3rd Sunday Easter 2020

I think we have all been there….on the Road to Emmaus… Down trodden, worried, headed back to the known familiar routines of life,
Heading back to those things we have always known after having been enlivened and inspirited or inspired by a dream of something being different.
The road to Emmaus is the road of disillusionment…a road all too familiar to the human condition.
And that is the beauty of this Gospel pericope…. This story touches our lives in a way that no other Gospel story does and it is only recorded in Luke’s’ gospel.
So let’s look at some of the Biblical facts before we get into the story itself.
Modern biblical scholarship informs us that there are currently no less than 6 sites that claim to be the  Emmaus of this story….and those scholars will also point out, there is nearly no possible way to distinguish or delineate with any certitude which of those 6 or if even any of those current 6 are truly the site of this Gospel story.
Biblical scholars also point out when there exists a lack of geographical or grammatical or historical certitude in the study of Sacred Scripture, it is probably because there is a fundamental truth that is hidden in the context or the metaphor of the story….

So what that means is that maybe Emmaus isn’t a physical location….but rather a common experience…a metaphor While Jerusalem in this story is a historical and physical and geographical location, it could also be in this context another…common experience….so both Emmaus and Jerusalem could be metaphors for some larger truth for us to explore.
Another interesting fact….( I have to stop and for a brief second and share with you all…..this is one, if not my absolute favorite Gospel story….Kathy and I chose it as our Gospel for our wedding liturgy…and I
have not ceased studying it) If you noticed…the Gospel says when Jesus asked about “what things”….the story names one person…Cleopas…who offered his reply. In Biblical Scholarship, from a linguistic point of view….if there is a male and female in a story…given the cultural context of the time…only the male is named. Thus we can easily conclude that the disciples on the Road to Emmaus were most likely a couple, maybe even a married couple.
Then there is the most famous line…but we were hoping…in the Greek, the most accurate translation would most likely read….yet we were inspired by hope…. Now if we take the current biblical scholarship and the churches historical context and our current reality and mix all that together and pray God’s guidance we might come up with something like this:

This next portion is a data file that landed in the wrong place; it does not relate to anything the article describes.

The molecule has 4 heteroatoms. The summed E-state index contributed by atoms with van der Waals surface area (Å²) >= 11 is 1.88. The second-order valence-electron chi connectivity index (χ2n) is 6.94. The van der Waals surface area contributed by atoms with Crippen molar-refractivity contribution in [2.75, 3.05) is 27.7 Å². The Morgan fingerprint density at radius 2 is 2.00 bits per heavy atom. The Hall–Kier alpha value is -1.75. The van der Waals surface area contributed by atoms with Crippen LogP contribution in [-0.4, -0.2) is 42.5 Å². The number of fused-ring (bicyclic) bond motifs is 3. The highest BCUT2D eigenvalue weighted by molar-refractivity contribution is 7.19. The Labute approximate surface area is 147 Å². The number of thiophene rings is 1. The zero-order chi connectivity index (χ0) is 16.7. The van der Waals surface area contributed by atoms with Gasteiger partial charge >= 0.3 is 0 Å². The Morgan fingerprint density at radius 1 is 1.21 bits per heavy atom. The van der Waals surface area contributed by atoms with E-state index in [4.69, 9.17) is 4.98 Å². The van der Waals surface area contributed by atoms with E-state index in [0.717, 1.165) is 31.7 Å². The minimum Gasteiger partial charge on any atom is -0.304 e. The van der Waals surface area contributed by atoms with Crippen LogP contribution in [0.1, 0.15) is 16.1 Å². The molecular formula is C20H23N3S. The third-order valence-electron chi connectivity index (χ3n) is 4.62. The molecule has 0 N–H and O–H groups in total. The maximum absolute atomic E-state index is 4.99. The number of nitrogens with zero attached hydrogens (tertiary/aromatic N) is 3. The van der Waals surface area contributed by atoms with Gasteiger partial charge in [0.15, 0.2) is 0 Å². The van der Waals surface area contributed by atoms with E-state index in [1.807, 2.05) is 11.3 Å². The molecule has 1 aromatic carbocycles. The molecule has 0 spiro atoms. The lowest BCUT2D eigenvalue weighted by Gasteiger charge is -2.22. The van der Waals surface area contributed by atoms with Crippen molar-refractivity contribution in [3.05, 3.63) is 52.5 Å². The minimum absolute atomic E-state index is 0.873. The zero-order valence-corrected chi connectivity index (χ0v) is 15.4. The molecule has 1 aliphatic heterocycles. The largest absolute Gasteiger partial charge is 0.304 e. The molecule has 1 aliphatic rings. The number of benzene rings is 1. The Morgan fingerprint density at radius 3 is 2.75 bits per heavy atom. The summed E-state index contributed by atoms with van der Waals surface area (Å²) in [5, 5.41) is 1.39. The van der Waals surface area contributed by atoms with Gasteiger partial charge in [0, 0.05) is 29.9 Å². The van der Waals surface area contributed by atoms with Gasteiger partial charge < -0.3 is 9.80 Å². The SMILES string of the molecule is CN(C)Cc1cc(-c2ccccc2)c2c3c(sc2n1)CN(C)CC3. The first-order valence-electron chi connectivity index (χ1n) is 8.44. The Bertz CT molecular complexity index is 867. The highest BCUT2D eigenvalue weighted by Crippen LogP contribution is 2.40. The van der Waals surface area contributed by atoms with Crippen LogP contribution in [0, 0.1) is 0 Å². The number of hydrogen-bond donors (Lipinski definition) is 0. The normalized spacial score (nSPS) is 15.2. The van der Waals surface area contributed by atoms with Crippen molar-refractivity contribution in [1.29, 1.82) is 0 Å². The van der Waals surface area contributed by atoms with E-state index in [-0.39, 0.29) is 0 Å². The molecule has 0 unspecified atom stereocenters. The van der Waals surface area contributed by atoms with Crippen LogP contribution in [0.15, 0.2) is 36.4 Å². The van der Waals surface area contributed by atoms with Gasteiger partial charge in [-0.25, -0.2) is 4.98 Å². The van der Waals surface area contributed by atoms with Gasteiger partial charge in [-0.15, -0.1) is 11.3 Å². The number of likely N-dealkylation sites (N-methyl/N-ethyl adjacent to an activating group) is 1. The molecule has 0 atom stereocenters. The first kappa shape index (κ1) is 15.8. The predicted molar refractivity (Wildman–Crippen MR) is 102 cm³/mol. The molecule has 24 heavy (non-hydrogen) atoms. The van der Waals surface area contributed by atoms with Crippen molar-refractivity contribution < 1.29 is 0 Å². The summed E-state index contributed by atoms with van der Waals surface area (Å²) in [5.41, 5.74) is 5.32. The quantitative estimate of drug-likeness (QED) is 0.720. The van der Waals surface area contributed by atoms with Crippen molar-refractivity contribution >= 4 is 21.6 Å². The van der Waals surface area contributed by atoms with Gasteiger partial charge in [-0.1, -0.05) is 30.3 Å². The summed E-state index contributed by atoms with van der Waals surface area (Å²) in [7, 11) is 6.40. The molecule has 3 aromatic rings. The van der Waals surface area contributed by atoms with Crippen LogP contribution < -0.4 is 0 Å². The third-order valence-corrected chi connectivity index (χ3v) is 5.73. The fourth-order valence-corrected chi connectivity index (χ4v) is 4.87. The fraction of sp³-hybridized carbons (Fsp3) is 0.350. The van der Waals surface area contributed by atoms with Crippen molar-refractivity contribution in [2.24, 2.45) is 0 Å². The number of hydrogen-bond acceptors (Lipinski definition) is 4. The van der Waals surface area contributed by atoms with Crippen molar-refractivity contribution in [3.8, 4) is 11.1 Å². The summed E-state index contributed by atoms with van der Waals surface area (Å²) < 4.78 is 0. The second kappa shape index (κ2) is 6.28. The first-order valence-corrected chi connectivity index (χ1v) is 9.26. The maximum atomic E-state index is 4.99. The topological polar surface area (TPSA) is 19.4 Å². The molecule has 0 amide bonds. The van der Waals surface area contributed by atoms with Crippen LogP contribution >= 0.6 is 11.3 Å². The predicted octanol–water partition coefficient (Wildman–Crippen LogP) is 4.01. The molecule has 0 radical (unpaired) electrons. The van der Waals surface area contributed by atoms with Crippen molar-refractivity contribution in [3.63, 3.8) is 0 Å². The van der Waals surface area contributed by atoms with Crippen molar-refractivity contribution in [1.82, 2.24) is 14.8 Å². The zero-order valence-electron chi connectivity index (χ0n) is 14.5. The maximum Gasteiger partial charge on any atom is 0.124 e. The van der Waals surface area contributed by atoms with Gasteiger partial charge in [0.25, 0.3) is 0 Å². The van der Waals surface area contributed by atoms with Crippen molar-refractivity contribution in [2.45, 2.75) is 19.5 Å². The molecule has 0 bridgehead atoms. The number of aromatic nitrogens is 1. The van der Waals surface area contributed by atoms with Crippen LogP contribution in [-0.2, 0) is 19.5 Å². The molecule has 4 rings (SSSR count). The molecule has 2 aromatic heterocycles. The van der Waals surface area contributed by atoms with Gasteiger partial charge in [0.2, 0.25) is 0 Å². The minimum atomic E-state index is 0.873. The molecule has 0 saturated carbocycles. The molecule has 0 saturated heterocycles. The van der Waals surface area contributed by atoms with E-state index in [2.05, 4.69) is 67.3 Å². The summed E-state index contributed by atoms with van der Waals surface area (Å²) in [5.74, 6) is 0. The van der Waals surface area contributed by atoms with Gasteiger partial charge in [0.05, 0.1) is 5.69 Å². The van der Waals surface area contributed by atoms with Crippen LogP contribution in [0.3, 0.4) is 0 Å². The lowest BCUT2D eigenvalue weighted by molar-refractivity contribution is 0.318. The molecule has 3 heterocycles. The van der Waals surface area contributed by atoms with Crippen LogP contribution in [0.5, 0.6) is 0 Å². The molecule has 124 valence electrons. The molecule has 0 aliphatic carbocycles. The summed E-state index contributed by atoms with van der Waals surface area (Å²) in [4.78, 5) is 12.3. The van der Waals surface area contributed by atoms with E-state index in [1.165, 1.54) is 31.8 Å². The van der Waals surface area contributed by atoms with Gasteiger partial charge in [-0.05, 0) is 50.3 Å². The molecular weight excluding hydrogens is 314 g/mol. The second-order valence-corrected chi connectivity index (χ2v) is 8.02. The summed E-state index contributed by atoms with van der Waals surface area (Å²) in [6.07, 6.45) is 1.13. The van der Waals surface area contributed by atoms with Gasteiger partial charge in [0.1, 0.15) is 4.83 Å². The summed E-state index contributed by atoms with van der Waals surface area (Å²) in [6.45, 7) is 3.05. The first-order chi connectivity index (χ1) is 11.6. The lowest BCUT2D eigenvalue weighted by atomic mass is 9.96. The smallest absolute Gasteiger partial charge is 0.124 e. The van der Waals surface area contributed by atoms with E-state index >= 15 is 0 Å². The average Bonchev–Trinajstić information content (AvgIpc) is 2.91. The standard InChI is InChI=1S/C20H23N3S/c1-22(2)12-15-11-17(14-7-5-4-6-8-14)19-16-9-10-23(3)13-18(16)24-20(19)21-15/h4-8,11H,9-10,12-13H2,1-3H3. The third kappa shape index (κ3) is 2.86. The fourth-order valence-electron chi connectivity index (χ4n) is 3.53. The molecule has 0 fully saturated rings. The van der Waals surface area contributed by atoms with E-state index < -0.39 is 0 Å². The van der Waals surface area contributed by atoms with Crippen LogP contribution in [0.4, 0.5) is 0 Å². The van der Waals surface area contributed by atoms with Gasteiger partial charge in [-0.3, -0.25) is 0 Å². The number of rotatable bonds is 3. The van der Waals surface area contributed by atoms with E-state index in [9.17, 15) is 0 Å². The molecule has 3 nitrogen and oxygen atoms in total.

We all have the Road to Emmaus times in our lives.
We all have dreams, dreams about our futures, dreams about our lives, dreams about our families, dreams about our Church, dreams about our society, dreams about our world…

And every dream will experience some type of crucifixion…..
Every dream will be forced to walk the road to Calvary and be nailed to the Cross….
And if those dreams are dreams inspired by God….they will all be resurrected in some way, at some time…
If this Gospel story does anything for us, it ought to inspire us to turn back to our respective Jerusalem…to one again touch the excitement, joy, struggles and sorrows of our dreams and to know, beyond a  doubt that the stone of the tombs into which we have placed those dreams will be rolled away.
It will surprise us when it happens…we may be locked in some upper room in our fear It may happen when we are visiting a grave, It may happen when we are on the road of disillusionment and disappointment.
Yet the one thing is clear…..what will always remain….because it is grounded in God…is HOPE.
Remember the disciples shared with Jesus….”yet we were inspired by hope, that he would be the one to redeem….” Hope is not some polyanna vision that ignores reality…. Hope is the divine ground from which  our Dreams can be born again….in new ways, in different ways, in unimaginable ways.

When our hearts burn within us…..when our spirits are lifted- encouraged-illuminated-inspired…then we will know we are touching the Divine….
Especially in these days, when we are faced with mystery, fear and the unknown, we need to go back to Jerusalem…we need to go back to those things that give us hope.
Whatever that is for us in our lives….whatever gives, inspires or ignites hope we need to grab….we need to grasp once again, tap into once again…and let the Holy Spirit open up the door way to the Divine.
When it happens for us, I challenge us all to share it with someone else this week. When you touch the face of hope, let someone else know.
Because just like on the road to Emmaus, someone might recognize the Christ that we have encountered, in the breaking of the bread in our story and in turn be inspired to go back to their  Jerusalem and look for theirs as well!